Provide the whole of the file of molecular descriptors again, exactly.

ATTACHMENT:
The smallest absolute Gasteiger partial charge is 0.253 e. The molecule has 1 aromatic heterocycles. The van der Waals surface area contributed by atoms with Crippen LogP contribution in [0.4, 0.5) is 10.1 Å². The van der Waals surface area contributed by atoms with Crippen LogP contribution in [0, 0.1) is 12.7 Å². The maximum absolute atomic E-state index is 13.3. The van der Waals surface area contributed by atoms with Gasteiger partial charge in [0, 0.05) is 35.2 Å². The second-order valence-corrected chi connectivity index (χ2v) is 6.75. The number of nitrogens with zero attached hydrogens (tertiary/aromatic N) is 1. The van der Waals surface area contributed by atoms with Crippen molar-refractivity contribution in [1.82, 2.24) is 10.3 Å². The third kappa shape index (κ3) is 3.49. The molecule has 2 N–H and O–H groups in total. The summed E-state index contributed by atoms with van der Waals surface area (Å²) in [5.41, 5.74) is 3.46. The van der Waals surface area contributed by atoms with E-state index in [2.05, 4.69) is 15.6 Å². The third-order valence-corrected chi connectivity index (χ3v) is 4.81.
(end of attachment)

The smallest absolute Gasteiger partial charge is 0.253 e. The molecule has 1 aromatic heterocycles. The van der Waals surface area contributed by atoms with Crippen LogP contribution in [0.4, 0.5) is 10.1 Å². The van der Waals surface area contributed by atoms with Crippen LogP contribution in [0, 0.1) is 12.7 Å². The maximum absolute atomic E-state index is 13.3. The van der Waals surface area contributed by atoms with Gasteiger partial charge in [0, 0.05) is 35.2 Å². The second-order valence-corrected chi connectivity index (χ2v) is 6.75. The number of nitrogens with zero attached hydrogens (tertiary/aromatic N) is 1. The van der Waals surface area contributed by atoms with Crippen molar-refractivity contribution in [1.82, 2.24) is 10.3 Å². The third kappa shape index (κ3) is 3.49. The molecule has 2 N–H and O–H groups in total. The summed E-state index contributed by atoms with van der Waals surface area (Å²) in [5.41, 5.74) is 3.46. The van der Waals surface area contributed by atoms with E-state index in [2.05, 4.69) is 15.6 Å². The third-order valence-corrected chi connectivity index (χ3v) is 4.81.